Thanks for stating the disadvantages – seokhoonlee Apr 25 at 9:05

In Windows world, a process is not an alternative to a thread. Process is just a new address space and security context for one or more threads. The scheduler only knows about threads. So the question would be "Why should I create a new address space and put a new thread there?".

A new process means completely new virtual address space, new security context therefore creating one requires some work. Context switch between threads on different processes requires OS to remap virtual address space and do a TLB flush. So there is a performance downside of having threads on multiple processes.

Threads on the same process are much more lightweight. They reside on the same memory space and they can share handles, security context. Switching between threads on the same process is much faster because OS only switches registers, not memory mapping.

On the other hand threads on same process are not protected against each other. Threads need to be careful on not to step on other threads' toes. If a thread crashes (unhandled exception), your process hence all other threads in that process will crash. Think of Flash plugin crashing IE. That's why Google Chrome hosts Flash in a separate process, if it crashes Chrome survives.

The performance advantage of threads is one of the reasons why Windows groups many "trusted" services in a few "svchost.exe" processes.

When your process exits, the threads you created are terminated too. If you don't want that you have to use a process.

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You sure don't sound like a newbie. It's an excellent observation that processes are, in many ways, more elegant. Threads are basically an optimization to avoid too many transitions or too much communication between memory spaces.

Superficially using threads may also seem like it makes your program easier to read and write, because you can share variables and memory between the threads freely. In practice, doing that requires very careful attention to avoid race conditions or deadlocks.

There are operating-system kernels (most notably L4) that try very hard to improve the efficiency of inter-process communication. For such systems one could probably make a convincing argument that threads are pointless.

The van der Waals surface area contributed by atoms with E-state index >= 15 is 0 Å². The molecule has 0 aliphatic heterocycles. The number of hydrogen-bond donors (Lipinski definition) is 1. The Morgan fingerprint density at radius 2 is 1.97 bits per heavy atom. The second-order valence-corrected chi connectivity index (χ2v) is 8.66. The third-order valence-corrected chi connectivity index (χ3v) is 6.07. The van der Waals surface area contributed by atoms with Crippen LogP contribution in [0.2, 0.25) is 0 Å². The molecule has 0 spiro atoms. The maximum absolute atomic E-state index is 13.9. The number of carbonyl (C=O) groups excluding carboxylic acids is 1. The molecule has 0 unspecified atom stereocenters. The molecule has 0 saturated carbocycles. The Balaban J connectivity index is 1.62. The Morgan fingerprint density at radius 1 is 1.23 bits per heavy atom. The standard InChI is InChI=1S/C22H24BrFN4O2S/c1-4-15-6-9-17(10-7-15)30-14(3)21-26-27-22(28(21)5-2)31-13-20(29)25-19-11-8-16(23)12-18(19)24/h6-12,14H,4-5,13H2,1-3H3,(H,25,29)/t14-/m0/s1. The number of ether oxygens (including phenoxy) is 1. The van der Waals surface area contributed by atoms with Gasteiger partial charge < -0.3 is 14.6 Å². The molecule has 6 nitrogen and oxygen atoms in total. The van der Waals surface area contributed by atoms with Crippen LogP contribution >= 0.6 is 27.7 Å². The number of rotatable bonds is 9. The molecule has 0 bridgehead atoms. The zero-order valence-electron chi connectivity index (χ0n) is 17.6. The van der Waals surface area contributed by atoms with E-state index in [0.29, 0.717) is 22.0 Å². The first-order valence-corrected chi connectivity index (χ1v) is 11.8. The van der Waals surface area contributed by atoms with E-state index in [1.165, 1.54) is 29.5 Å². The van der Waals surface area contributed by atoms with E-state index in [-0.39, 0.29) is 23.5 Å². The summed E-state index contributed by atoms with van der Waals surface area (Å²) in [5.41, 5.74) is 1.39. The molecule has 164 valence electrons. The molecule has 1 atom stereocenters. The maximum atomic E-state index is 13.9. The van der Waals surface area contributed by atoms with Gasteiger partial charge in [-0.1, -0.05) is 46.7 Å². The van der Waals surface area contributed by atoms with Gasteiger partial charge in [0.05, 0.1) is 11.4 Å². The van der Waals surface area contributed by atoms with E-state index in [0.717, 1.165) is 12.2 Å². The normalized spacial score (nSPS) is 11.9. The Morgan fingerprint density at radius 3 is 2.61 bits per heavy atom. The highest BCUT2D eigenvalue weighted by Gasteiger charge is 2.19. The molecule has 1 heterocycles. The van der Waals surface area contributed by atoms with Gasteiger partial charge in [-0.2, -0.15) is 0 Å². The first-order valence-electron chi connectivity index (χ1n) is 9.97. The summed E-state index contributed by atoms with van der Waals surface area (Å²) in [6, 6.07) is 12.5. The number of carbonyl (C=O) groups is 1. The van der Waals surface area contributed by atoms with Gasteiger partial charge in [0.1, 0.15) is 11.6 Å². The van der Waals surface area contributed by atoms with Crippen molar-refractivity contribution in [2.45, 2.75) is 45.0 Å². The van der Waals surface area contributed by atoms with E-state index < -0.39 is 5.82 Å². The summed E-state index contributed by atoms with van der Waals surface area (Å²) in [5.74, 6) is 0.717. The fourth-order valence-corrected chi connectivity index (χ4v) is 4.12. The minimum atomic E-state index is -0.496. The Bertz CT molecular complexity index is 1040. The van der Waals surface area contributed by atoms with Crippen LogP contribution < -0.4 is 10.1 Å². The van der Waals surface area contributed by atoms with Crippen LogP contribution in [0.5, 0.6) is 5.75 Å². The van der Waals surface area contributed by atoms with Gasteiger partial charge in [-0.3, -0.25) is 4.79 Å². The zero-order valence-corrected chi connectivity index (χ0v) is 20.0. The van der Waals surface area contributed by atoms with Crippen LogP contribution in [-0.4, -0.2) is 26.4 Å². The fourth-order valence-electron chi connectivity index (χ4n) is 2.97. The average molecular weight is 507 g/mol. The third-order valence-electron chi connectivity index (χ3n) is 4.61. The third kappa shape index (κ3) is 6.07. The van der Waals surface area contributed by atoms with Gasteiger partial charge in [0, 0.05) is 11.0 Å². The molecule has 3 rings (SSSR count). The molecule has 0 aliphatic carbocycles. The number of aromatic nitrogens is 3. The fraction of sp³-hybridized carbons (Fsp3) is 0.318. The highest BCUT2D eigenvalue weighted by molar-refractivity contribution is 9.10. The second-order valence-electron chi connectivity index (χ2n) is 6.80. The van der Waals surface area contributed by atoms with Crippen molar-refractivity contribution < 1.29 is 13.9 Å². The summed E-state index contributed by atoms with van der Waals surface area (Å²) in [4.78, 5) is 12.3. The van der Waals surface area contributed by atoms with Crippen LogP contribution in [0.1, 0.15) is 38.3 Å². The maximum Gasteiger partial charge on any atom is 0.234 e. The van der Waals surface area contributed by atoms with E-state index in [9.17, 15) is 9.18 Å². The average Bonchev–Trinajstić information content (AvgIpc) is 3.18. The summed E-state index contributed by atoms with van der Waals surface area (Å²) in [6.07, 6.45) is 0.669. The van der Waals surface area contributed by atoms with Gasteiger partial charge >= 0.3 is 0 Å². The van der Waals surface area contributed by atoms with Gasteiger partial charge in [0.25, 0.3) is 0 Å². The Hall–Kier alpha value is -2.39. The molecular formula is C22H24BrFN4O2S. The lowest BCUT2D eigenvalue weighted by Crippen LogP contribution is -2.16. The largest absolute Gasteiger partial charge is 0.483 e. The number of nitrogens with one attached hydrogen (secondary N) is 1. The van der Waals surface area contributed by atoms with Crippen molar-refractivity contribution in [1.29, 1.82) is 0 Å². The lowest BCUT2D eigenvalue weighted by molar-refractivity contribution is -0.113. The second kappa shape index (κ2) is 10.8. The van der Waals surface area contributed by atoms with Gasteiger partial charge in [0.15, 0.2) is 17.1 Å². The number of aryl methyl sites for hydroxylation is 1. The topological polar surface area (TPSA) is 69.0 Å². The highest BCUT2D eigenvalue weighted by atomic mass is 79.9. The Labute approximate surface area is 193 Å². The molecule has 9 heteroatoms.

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I assume you already know you need a thread or a process, so I'd say the main reason to pick one over the other would be data sharing.

Use of a process means you also need Inter Process Communication (IPC) to get data in and out of the process. This is a good thing if the process is to be isolated though.

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+1 for mentioning that isolation is a good thing, too – Thilo Mar 6 '09 at 6:14
I like the isolation aspect of processes. – danmine Mar 6 '09 at 6:19

In addition to the other answers, maintaining and deploying a single process is a lot simpler than having a few executables.

One would use multiple processes/executables to provide a well-defined interface/decoupling so that one part or the other can be reused or reimplemented more easily than keeping all the functionality in one process.

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I agree to most of the answers above. But speaking from design perspective i would rather go for a thread when i want set of logically co-related operations to be carried out parallel. For example if you run a word processor there will be one thread running in foreground as an editor and other thread running in background auto saving the document at regular intervals so no one would design a process to do that auto saving task separately.